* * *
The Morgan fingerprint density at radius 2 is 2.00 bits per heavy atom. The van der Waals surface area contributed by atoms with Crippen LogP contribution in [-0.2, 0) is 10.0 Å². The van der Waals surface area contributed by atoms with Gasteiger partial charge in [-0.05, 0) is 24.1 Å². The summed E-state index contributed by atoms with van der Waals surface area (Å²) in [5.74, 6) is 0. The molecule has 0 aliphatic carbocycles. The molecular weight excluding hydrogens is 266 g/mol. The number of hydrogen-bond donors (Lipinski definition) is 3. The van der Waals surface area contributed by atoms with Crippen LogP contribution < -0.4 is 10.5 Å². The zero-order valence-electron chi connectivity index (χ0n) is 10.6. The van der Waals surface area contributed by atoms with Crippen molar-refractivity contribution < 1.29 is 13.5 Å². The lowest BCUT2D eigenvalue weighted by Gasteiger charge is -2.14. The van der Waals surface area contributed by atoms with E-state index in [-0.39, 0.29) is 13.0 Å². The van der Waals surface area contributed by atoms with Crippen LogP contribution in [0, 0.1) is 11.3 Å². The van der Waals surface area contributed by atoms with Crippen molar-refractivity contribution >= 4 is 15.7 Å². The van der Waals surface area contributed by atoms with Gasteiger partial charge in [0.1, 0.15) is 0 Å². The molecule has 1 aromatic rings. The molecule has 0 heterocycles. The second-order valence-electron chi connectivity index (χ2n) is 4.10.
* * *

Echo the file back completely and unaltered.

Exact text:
The Morgan fingerprint density at radius 2 is 2.00 bits per heavy atom. The van der Waals surface area contributed by atoms with Crippen LogP contribution in [-0.2, 0) is 10.0 Å². The van der Waals surface area contributed by atoms with Gasteiger partial charge in [-0.05, 0) is 24.1 Å². The summed E-state index contributed by atoms with van der Waals surface area (Å²) in [5.74, 6) is 0. The molecule has 0 aliphatic carbocycles. The molecular weight excluding hydrogens is 266 g/mol. The number of hydrogen-bond donors (Lipinski definition) is 3. The van der Waals surface area contributed by atoms with Crippen LogP contribution < -0.4 is 10.5 Å². The zero-order valence-electron chi connectivity index (χ0n) is 10.6. The van der Waals surface area contributed by atoms with Crippen molar-refractivity contribution < 1.29 is 13.5 Å². The lowest BCUT2D eigenvalue weighted by Gasteiger charge is -2.14. The van der Waals surface area contributed by atoms with E-state index in [-0.39, 0.29) is 13.0 Å². The van der Waals surface area contributed by atoms with Crippen LogP contribution in [0, 0.1) is 11.3 Å². The van der Waals surface area contributed by atoms with Crippen molar-refractivity contribution >= 4 is 15.7 Å². The van der Waals surface area contributed by atoms with Gasteiger partial charge in [0.1, 0.15) is 0 Å². The molecule has 1 aromatic rings. The molecule has 0 heterocycles. The second-order valence-electron chi connectivity index (χ2n) is 4.10.